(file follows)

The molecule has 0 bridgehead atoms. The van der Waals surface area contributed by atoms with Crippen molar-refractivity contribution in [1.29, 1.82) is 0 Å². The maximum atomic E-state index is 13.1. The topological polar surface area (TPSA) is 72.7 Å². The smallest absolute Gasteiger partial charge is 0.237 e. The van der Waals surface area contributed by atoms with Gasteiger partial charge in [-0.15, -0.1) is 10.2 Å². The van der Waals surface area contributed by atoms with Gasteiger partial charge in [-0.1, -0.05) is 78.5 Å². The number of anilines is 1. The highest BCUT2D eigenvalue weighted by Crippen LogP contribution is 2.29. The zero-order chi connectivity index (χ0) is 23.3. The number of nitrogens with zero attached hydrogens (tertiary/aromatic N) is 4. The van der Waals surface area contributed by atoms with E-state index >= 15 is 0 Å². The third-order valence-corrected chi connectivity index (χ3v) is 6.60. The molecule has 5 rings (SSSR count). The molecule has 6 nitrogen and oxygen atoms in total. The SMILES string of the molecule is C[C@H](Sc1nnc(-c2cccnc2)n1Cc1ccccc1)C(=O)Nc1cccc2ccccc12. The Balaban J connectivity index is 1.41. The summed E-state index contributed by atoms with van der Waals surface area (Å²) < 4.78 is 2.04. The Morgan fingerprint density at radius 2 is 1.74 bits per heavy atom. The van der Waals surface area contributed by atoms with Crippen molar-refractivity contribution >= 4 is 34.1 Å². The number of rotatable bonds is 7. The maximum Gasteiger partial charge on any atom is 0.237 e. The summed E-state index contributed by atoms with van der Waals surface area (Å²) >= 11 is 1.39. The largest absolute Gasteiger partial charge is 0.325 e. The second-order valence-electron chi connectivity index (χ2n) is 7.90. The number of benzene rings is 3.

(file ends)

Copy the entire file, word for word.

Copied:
The molecule has 0 bridgehead atoms. The van der Waals surface area contributed by atoms with Crippen molar-refractivity contribution in [1.29, 1.82) is 0 Å². The maximum atomic E-state index is 13.1. The topological polar surface area (TPSA) is 72.7 Å². The smallest absolute Gasteiger partial charge is 0.237 e. The van der Waals surface area contributed by atoms with Gasteiger partial charge in [-0.15, -0.1) is 10.2 Å². The van der Waals surface area contributed by atoms with Gasteiger partial charge in [-0.1, -0.05) is 78.5 Å². The number of anilines is 1. The highest BCUT2D eigenvalue weighted by Crippen LogP contribution is 2.29. The zero-order chi connectivity index (χ0) is 23.3. The number of nitrogens with zero attached hydrogens (tertiary/aromatic N) is 4. The van der Waals surface area contributed by atoms with E-state index >= 15 is 0 Å². The third-order valence-corrected chi connectivity index (χ3v) is 6.60. The molecule has 5 rings (SSSR count). The molecule has 6 nitrogen and oxygen atoms in total. The SMILES string of the molecule is C[C@H](Sc1nnc(-c2cccnc2)n1Cc1ccccc1)C(=O)Nc1cccc2ccccc12. The Balaban J connectivity index is 1.41. The summed E-state index contributed by atoms with van der Waals surface area (Å²) < 4.78 is 2.04. The Morgan fingerprint density at radius 2 is 1.74 bits per heavy atom. The van der Waals surface area contributed by atoms with Crippen molar-refractivity contribution >= 4 is 34.1 Å². The number of rotatable bonds is 7. The maximum Gasteiger partial charge on any atom is 0.237 e. The summed E-state index contributed by atoms with van der Waals surface area (Å²) >= 11 is 1.39. The largest absolute Gasteiger partial charge is 0.325 e. The second-order valence-electron chi connectivity index (χ2n) is 7.90. The number of benzene rings is 3.